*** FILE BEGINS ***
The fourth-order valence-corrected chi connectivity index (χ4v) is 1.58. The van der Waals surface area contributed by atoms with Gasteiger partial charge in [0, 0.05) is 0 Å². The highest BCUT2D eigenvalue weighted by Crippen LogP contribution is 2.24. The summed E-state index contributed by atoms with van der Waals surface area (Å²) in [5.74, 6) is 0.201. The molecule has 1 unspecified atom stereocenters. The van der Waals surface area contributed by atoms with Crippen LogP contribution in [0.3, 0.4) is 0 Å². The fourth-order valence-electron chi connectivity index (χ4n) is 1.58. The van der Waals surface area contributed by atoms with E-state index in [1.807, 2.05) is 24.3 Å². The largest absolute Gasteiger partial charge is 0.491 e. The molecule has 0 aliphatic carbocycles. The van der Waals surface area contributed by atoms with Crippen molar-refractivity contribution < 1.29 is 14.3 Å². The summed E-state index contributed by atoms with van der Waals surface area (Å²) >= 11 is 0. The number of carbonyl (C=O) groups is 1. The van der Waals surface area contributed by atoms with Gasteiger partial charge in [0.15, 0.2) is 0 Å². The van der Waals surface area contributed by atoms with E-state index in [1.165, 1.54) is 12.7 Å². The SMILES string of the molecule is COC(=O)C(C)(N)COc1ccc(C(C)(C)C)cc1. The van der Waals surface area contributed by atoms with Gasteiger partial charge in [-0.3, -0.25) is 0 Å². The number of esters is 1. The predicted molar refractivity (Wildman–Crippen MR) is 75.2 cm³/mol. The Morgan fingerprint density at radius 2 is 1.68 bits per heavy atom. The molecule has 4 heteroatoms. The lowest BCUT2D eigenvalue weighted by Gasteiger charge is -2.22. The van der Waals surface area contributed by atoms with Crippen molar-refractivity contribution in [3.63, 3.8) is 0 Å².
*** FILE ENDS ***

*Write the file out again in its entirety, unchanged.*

The fourth-order valence-corrected chi connectivity index (χ4v) is 1.58. The van der Waals surface area contributed by atoms with Gasteiger partial charge in [0, 0.05) is 0 Å². The highest BCUT2D eigenvalue weighted by Crippen LogP contribution is 2.24. The summed E-state index contributed by atoms with van der Waals surface area (Å²) in [5.74, 6) is 0.201. The molecule has 1 unspecified atom stereocenters. The van der Waals surface area contributed by atoms with Crippen LogP contribution in [0.3, 0.4) is 0 Å². The fourth-order valence-electron chi connectivity index (χ4n) is 1.58. The van der Waals surface area contributed by atoms with E-state index in [1.807, 2.05) is 24.3 Å². The largest absolute Gasteiger partial charge is 0.491 e. The molecule has 0 aliphatic carbocycles. The van der Waals surface area contributed by atoms with Crippen molar-refractivity contribution < 1.29 is 14.3 Å². The summed E-state index contributed by atoms with van der Waals surface area (Å²) >= 11 is 0. The number of carbonyl (C=O) groups is 1. The van der Waals surface area contributed by atoms with Gasteiger partial charge in [0.15, 0.2) is 0 Å². The van der Waals surface area contributed by atoms with E-state index in [1.165, 1.54) is 12.7 Å². The SMILES string of the molecule is COC(=O)C(C)(N)COc1ccc(C(C)(C)C)cc1. The van der Waals surface area contributed by atoms with Gasteiger partial charge in [-0.3, -0.25) is 0 Å². The number of esters is 1. The predicted molar refractivity (Wildman–Crippen MR) is 75.2 cm³/mol. The Morgan fingerprint density at radius 2 is 1.68 bits per heavy atom. The molecule has 4 heteroatoms. The lowest BCUT2D eigenvalue weighted by Gasteiger charge is -2.22. The van der Waals surface area contributed by atoms with Crippen molar-refractivity contribution in [3.63, 3.8) is 0 Å².